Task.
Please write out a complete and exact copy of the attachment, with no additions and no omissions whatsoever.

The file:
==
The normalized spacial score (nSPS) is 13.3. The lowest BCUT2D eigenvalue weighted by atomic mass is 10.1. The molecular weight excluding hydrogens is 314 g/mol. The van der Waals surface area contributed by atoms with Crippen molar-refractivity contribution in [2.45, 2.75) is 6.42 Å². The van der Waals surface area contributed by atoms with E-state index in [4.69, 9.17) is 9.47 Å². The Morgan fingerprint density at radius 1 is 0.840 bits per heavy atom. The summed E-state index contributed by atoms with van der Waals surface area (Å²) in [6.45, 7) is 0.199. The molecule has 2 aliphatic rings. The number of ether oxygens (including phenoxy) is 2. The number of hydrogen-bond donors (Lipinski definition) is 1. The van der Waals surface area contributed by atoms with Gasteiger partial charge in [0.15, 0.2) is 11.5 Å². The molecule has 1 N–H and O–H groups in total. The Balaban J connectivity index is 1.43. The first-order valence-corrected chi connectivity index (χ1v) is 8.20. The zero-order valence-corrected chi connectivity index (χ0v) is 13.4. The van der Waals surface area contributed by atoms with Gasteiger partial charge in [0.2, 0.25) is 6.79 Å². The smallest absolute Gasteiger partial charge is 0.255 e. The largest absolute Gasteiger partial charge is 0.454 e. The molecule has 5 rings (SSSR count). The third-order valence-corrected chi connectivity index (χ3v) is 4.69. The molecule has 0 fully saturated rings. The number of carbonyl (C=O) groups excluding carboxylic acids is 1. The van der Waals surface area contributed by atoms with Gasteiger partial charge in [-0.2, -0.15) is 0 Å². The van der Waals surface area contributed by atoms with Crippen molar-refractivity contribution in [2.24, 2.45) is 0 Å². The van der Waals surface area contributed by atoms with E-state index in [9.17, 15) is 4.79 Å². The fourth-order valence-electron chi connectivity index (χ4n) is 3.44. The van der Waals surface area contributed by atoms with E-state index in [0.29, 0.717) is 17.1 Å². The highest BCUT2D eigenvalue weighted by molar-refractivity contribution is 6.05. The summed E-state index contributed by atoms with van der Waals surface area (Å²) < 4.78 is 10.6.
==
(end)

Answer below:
The normalized spacial score (nSPS) is 13.3. The lowest BCUT2D eigenvalue weighted by atomic mass is 10.1. The molecular weight excluding hydrogens is 314 g/mol. The van der Waals surface area contributed by atoms with Crippen molar-refractivity contribution in [2.45, 2.75) is 6.42 Å². The van der Waals surface area contributed by atoms with E-state index in [4.69, 9.17) is 9.47 Å². The Morgan fingerprint density at radius 1 is 0.840 bits per heavy atom. The summed E-state index contributed by atoms with van der Waals surface area (Å²) in [6.45, 7) is 0.199. The molecule has 2 aliphatic rings. The number of ether oxygens (including phenoxy) is 2. The number of hydrogen-bond donors (Lipinski definition) is 1. The van der Waals surface area contributed by atoms with Gasteiger partial charge in [0.15, 0.2) is 11.5 Å². The molecule has 1 N–H and O–H groups in total. The Balaban J connectivity index is 1.43. The first-order valence-corrected chi connectivity index (χ1v) is 8.20. The zero-order valence-corrected chi connectivity index (χ0v) is 13.4. The van der Waals surface area contributed by atoms with Gasteiger partial charge in [0.2, 0.25) is 6.79 Å². The smallest absolute Gasteiger partial charge is 0.255 e. The largest absolute Gasteiger partial charge is 0.454 e. The molecule has 5 rings (SSSR count). The third-order valence-corrected chi connectivity index (χ3v) is 4.69. The molecule has 0 fully saturated rings. The number of carbonyl (C=O) groups excluding carboxylic acids is 1. The van der Waals surface area contributed by atoms with Gasteiger partial charge in [-0.2, -0.15) is 0 Å². The van der Waals surface area contributed by atoms with Crippen molar-refractivity contribution in [2.24, 2.45) is 0 Å². The van der Waals surface area contributed by atoms with E-state index in [9.17, 15) is 4.79 Å². The fourth-order valence-electron chi connectivity index (χ4n) is 3.44. The van der Waals surface area contributed by atoms with E-state index in [0.29, 0.717) is 17.1 Å². The highest BCUT2D eigenvalue weighted by molar-refractivity contribution is 6.05. The summed E-state index contributed by atoms with van der Waals surface area (Å²) < 4.78 is 10.6.